The corner shop in a bustling Northern town is often featured on the likes of Coronation Street and other popular television programmes; it has become a cultural cornerstone, a place that feels both homely and familiar, and yet not quite home, given the sinister goings-on that can occur at your local 7-Eleven. The Amber Trap by Tabitha Mortiboy is no exception to this rule; it fits nicely within the canon of corner shop storylines to date, offering an interesting LGBTQ take on an ostensibly humdrum context. And so, we meet Katie (Olivia Rose Smith) and Hope (Fanta Barrie), a young 20-something couple whose relationship forms the crux of the plot; Katie is not ‘out’ yet, and the shop owner Jo (Jenny Bolt) is the only person that knows about their budding relationship.
That is until Michael (Misha Butler) arrives. A wannabe doctor, 18-year-old Michael instantly becomes attracted to Katie, resulting in a series of longing looks and doe eyes that cause confusion and growing tension, as Katie attempts to protect her relationship with Hope without confronting her demons. Katie, it seems, has a few – she will not ‘out’ herself for fear of the subsequent disappointment she may evoke amongst friends and family, and perhaps even enjoys the flirtations she has with men: ‘it just makes things easier’, she asserts. Of course, this lack of clarity is bewildering for Michael, clearly a boy with a troubled past and a subsequent fixation on ‘helping people.’ Naturally, the misunderstandings come to a head, with rather disastrous and bloody consequences for all.
The action, however, is not always believable, nor depicted in a way that generates audience sympathy; the conclusion is predictable, with attempts to flesh out the backstories of each character falling short (many hints are dropped, but each arguably leads to frustration, rather than dawning realisations). Where Mortiboy does succeed, however, is in her accurate and subtly comedic depiction of daily life in this cosy little corner shop; the more low-key, uneventful moments are the most heart-warming, drawing us into the world on stage, assisted by Jasmine Swan’s detailed, familiar set design. The relationship between Katie and Hope, whilst never fully believable, does have its moments; these characters, in particular, are both directed and performed in such a way that makes you want to stay in their company for just a little longer.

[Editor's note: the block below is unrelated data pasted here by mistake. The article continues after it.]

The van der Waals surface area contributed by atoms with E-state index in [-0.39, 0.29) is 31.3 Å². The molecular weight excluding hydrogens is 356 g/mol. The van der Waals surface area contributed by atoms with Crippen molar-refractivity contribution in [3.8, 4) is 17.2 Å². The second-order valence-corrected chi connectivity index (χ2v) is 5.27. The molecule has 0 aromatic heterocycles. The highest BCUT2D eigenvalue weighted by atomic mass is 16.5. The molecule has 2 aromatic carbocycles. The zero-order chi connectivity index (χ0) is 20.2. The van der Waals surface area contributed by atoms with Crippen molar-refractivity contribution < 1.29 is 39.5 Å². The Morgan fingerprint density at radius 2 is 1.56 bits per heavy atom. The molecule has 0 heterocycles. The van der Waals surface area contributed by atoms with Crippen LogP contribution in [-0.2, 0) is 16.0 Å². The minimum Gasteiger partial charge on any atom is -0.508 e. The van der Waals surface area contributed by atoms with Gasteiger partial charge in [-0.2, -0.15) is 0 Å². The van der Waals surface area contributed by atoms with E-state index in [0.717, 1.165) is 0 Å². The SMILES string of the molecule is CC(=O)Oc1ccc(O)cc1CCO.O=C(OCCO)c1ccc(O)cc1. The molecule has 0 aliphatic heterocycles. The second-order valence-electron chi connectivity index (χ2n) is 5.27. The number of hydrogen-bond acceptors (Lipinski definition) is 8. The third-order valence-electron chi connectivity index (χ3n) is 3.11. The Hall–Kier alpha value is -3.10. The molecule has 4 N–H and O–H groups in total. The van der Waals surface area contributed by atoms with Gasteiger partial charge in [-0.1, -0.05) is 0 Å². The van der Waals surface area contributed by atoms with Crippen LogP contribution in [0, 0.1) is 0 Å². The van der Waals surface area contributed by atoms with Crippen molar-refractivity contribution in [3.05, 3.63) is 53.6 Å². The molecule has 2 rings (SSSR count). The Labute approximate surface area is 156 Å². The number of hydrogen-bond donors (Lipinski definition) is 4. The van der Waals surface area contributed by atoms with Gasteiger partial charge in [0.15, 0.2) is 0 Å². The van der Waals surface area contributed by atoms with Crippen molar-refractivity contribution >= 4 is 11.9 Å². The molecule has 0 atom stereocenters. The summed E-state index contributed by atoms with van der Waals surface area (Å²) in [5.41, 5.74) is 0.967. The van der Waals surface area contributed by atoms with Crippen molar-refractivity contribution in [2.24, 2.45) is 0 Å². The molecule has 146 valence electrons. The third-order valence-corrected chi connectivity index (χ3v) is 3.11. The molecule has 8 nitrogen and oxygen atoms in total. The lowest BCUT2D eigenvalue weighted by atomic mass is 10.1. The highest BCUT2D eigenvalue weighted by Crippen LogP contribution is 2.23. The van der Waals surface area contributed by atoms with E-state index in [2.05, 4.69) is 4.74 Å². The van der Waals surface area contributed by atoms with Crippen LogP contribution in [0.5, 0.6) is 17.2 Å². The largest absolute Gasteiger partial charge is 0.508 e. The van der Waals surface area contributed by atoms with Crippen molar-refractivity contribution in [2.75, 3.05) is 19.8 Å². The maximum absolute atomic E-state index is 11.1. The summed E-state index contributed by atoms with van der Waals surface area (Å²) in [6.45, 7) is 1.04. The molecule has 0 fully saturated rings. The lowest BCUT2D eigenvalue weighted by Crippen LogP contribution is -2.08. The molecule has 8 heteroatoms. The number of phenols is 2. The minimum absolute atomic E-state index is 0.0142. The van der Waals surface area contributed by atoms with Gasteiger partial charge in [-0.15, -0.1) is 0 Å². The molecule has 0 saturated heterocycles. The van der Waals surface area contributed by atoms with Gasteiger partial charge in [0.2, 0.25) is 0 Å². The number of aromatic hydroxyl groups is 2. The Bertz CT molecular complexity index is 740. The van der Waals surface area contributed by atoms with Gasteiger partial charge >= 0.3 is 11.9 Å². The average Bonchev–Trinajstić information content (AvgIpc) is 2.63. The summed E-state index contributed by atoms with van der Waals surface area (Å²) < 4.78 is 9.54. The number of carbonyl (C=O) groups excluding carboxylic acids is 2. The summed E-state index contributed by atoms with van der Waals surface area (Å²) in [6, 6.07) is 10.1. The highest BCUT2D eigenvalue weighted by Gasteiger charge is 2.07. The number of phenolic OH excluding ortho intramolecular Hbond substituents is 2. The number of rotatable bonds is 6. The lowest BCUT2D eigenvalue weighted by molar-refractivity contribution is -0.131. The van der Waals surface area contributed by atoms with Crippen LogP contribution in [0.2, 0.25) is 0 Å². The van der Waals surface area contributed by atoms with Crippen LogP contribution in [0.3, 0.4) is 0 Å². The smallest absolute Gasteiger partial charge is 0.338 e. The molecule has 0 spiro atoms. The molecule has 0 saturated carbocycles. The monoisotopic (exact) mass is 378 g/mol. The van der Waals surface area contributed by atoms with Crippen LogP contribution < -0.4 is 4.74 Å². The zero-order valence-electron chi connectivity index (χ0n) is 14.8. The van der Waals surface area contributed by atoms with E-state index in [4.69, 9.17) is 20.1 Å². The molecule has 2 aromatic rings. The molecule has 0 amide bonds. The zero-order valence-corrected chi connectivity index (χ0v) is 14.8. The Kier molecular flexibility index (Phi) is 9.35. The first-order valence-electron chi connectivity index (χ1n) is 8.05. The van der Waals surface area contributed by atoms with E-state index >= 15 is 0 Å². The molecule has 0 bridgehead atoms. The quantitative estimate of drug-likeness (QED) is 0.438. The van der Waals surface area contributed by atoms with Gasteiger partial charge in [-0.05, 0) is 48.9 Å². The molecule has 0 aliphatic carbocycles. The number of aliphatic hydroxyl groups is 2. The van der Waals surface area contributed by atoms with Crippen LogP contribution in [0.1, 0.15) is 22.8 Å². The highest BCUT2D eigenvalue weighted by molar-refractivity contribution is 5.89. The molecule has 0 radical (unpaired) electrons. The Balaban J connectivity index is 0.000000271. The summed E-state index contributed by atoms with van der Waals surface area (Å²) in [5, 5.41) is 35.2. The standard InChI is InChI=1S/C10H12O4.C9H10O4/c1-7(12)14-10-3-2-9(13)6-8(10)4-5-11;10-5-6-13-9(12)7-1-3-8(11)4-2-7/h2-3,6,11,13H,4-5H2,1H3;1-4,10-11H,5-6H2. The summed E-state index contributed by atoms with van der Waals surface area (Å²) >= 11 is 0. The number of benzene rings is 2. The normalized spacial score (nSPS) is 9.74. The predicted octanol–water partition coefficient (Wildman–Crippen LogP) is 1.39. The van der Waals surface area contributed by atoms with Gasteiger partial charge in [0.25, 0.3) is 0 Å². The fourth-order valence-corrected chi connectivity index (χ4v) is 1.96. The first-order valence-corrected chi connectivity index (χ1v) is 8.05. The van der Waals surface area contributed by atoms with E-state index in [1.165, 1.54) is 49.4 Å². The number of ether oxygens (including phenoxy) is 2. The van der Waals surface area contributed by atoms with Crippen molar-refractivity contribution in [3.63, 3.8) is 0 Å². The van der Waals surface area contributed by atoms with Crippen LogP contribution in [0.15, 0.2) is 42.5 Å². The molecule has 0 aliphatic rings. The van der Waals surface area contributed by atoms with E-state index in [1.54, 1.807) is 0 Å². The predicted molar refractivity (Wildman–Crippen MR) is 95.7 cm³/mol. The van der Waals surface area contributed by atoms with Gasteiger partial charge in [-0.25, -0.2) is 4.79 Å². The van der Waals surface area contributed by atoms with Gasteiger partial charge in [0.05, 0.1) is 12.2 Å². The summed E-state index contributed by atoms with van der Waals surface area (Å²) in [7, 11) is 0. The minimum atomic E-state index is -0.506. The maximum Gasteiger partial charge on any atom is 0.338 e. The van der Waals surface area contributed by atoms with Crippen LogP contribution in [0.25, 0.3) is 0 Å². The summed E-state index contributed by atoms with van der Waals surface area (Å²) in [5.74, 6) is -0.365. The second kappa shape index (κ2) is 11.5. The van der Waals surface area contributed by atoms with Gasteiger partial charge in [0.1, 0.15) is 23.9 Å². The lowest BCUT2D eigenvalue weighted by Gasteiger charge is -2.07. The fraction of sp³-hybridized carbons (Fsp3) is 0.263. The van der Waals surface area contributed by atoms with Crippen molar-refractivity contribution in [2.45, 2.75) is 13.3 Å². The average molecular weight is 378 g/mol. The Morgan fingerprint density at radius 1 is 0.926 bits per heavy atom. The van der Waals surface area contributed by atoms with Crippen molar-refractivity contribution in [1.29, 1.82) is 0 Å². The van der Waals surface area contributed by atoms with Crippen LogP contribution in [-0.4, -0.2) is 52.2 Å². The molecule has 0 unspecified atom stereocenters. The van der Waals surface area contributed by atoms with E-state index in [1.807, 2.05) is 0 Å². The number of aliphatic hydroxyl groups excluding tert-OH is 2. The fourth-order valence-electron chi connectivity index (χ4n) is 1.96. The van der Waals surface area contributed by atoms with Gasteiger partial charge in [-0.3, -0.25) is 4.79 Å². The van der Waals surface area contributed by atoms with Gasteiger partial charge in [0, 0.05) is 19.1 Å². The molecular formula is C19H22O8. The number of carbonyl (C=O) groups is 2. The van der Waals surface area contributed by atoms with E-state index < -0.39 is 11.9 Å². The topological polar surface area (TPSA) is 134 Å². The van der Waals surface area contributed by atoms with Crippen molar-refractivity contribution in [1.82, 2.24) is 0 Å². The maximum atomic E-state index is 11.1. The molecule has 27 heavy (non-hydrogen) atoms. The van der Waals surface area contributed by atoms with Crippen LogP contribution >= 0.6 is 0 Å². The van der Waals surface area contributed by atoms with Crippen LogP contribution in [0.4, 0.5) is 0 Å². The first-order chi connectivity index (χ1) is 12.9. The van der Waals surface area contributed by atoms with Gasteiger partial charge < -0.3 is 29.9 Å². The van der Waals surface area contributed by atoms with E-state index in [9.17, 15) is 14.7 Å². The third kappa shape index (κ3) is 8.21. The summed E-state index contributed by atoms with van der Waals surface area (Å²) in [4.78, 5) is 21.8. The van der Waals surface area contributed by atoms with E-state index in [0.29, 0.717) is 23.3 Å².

The Amber Trap, therefore, attempts to address some pretty big ideas; many audience members will no doubt relish the opportunity to see a struggle they recognise on stage.
However, in only scratching the surface of the much wider issues each character faces, Damsel Production’s latest production occasionally falls flat, somewhat diluting its central message and the moments of realism that are so touching.
Review by Amy Stow
Katie and her girlfriend Hope work at their local corner shop, where the days pass in quiet, comfortable rhythms. But when new employee Michael arrives, the sands start to shift and the air begins to thicken.
Written by Tabitha Mortiboy (Beacons) and directed by Hannah Hauer-King (The Funeral Director, Fabric), all-female theatre company Damsel Productions (Fabric, Fury, Grotty, Dry Land) presents The Amber Trap, an unsettling portrait of devotion and control.
Damsel Productions in association with Theatre503 presents
THE AMBER TRAP
Written by Tabitha Mortiboy
Directed by Hannah Hauer-King
Booking to 18th May 2019